American breakfast in London: classic American waffles with banana, dark chocolate, coconut cream and maple syrup
London has always looked Stateside for food influences – from the rise of southern-style BBQ food to pimped out artisan toast (see Phil’s City Kitchen: Exploring the Deep-Southern Food Trend with Guest Chef Gwen Sampé and Favourite Forks: Toasting the Toast Trend) America is the cool kid brother we secretly admire for their wonderful and at-times wacky taste.
This long-running special relationship paired with London’s recent obsession with all things breakfast has created an immensely enjoyable food trend that is gaining momentum throughout the city…the American breakfast/brunch.
Just juice: a more modern twist on the American breakfast at Sea Containers – juice with kale, ginger, peach, lemon and raw honey
The original entry of this kind to the London foodscape is Duck & Waffle’s duck and waffle, a Deep-South American import that really shook up the scene.
The trendsetting dish for American breakfasts: duck & waffle at Duck & Waffle
A sublime combination of confit crisp duck leg, fluffy golden waffle, duck egg and mustardy, treacle-y maple syrup, Duck & Waffle’s Dan Doherty mastered the sweet-and-salty sensation that Americans create so very well.
And, uniquely, they’ve taken on American hours too – anyone with a hankering for Duck & Waffle’s eponymous dish can turn up to their restaurant on the 40th floor of the Heron Tower, any time, and have their fill. Breakfast isn’t just for breakfast anymore.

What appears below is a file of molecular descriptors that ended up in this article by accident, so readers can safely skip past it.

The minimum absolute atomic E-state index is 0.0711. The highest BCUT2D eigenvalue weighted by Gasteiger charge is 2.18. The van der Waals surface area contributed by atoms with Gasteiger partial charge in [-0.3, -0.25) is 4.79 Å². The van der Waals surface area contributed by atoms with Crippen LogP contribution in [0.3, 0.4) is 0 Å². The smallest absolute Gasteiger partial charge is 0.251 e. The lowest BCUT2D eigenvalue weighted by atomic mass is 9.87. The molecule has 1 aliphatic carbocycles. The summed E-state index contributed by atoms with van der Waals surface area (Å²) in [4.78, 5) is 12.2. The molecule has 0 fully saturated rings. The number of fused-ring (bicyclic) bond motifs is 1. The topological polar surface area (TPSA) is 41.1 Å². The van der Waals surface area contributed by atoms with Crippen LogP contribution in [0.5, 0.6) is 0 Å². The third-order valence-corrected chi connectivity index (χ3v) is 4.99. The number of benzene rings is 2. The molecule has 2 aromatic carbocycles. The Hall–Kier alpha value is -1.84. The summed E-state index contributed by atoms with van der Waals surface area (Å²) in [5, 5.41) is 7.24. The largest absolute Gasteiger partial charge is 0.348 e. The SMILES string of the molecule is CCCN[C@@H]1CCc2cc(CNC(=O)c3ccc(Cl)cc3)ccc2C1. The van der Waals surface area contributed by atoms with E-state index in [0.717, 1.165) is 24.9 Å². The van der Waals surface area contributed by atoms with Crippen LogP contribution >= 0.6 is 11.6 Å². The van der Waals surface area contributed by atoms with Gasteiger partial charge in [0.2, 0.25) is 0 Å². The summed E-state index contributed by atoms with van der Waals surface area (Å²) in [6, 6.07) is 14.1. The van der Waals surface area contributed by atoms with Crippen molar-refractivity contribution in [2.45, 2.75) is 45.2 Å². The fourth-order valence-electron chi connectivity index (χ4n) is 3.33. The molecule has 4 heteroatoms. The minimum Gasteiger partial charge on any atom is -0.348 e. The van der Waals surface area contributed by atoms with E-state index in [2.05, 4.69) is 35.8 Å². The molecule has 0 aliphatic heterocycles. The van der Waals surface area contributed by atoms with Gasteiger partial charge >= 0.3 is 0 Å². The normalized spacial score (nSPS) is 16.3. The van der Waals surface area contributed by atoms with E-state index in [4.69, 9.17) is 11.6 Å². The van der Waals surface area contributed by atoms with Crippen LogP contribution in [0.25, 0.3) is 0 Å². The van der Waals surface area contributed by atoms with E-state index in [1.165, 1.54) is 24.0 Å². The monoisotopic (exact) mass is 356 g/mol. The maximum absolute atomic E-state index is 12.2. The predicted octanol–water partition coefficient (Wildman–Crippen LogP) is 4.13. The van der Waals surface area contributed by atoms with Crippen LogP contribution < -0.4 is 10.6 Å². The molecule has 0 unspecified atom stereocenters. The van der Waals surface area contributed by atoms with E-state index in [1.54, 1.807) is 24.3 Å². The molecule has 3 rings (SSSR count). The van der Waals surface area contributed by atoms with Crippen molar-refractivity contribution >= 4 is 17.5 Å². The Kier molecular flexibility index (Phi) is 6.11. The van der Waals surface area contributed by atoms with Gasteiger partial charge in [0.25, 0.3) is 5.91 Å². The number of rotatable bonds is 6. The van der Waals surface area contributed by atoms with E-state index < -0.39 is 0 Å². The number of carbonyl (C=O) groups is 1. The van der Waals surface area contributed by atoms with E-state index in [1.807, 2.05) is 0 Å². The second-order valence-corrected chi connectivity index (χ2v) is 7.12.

A Deep-Southern style American breakfast: fried and brined chicken with waffle and maple syrup at The Lockhart
Mississippi-born chef Brad McDonald, from London’s The Lockhart, has had success with a similar offering – fried chicken and waffle with maple syrup – on the restaurant’s Southern brunch menu. Some of the best fried chicken we’ve ever had – packed with flavour, crispy on the outside and with a real juiciness on the inside achieved through brining – you might as well be sitting on Auntie Mae’s porch is South Carolina.
And then there’s the rest of the menu to consider – Brad is unapologetically Southern about his approach (and rightly so), bringing to the people of Marylebone his version of the American breakfast, including shrimp and grits, house-cured and candied pork-jowl bacon and scrambled eggs, and buttermilk biscuits and sausage gravy. Biscuits, if you’re not familiar, are America’s answer to scones – always plain and savoury, they’re floury, fluffy, warm, and fully reminiscent of the comforts of home.
Another Deep-Southern American breakfast at The Lockhart: shrimp and grits
Heading up north, or south, to Mayfair, a New-York style American breakfast awaits, at the immaculately elegant pre-war art-deco themed Colony Grill Room at The Beaumont Hotel, from creators of famed London restaurants The Delaunay, The Wolseley and Fischer’s, Corbin & King.
American-breakfast heaven at the Colony Grill Room at The Beaumont
As with all the Corbin & King establishments, The Beaumont transports you to a forgotten era – and this time, it’s via the hugely inspirational but entirely fictional James “Jimmy” Beaumont, a charismatic American with friends on both sides of the Atlantic who fled New York to open The Beaumont in 1926.
Jimmy Beaumont’s transatlantic character informs the attitude of the Colony Grill Room too, with a menu that’s an old-school, stylish delight, in which you really can’t go wrong.